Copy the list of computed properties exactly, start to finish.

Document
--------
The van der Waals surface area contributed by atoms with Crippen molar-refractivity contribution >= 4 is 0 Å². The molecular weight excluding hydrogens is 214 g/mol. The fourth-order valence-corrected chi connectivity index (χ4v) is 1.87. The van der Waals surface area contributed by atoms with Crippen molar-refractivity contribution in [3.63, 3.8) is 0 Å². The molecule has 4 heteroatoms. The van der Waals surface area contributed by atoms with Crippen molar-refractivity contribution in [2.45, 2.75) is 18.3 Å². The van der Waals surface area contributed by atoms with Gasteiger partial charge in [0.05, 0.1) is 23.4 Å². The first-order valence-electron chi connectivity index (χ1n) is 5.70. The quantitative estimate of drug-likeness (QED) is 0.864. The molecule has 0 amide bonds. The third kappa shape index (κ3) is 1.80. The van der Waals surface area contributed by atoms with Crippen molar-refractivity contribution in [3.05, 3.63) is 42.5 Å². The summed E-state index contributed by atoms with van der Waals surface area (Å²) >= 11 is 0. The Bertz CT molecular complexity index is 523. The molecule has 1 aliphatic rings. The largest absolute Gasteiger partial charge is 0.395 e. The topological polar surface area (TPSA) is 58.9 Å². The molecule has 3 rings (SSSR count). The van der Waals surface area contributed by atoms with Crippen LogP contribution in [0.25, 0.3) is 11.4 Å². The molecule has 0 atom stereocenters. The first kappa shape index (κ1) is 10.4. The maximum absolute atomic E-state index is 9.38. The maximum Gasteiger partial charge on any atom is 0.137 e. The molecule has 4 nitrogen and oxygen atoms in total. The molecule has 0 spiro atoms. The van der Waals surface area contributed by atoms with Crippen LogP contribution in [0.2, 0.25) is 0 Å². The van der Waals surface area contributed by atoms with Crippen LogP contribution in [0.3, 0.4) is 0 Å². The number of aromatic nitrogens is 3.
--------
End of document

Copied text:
The van der Waals surface area contributed by atoms with Crippen molar-refractivity contribution >= 4 is 0 Å². The molecular weight excluding hydrogens is 214 g/mol. The fourth-order valence-corrected chi connectivity index (χ4v) is 1.87. The van der Waals surface area contributed by atoms with Crippen molar-refractivity contribution in [3.63, 3.8) is 0 Å². The molecule has 4 heteroatoms. The van der Waals surface area contributed by atoms with Crippen molar-refractivity contribution in [2.45, 2.75) is 18.3 Å². The van der Waals surface area contributed by atoms with Gasteiger partial charge in [0.05, 0.1) is 23.4 Å². The first-order valence-electron chi connectivity index (χ1n) is 5.70. The quantitative estimate of drug-likeness (QED) is 0.864. The molecule has 0 amide bonds. The third kappa shape index (κ3) is 1.80. The van der Waals surface area contributed by atoms with Crippen molar-refractivity contribution in [3.05, 3.63) is 42.5 Å². The summed E-state index contributed by atoms with van der Waals surface area (Å²) >= 11 is 0. The Bertz CT molecular complexity index is 523. The molecule has 1 aliphatic rings. The largest absolute Gasteiger partial charge is 0.395 e. The topological polar surface area (TPSA) is 58.9 Å². The molecule has 3 rings (SSSR count). The van der Waals surface area contributed by atoms with Crippen LogP contribution in [0.25, 0.3) is 11.4 Å². The molecule has 0 atom stereocenters. The first kappa shape index (κ1) is 10.4. The maximum absolute atomic E-state index is 9.38. The maximum Gasteiger partial charge on any atom is 0.137 e. The molecule has 4 nitrogen and oxygen atoms in total. The molecule has 0 spiro atoms. The van der Waals surface area contributed by atoms with Crippen LogP contribution in [0.2, 0.25) is 0 Å². The van der Waals surface area contributed by atoms with Crippen LogP contribution in [0.3, 0.4) is 0 Å². The number of aromatic nitrogens is 3.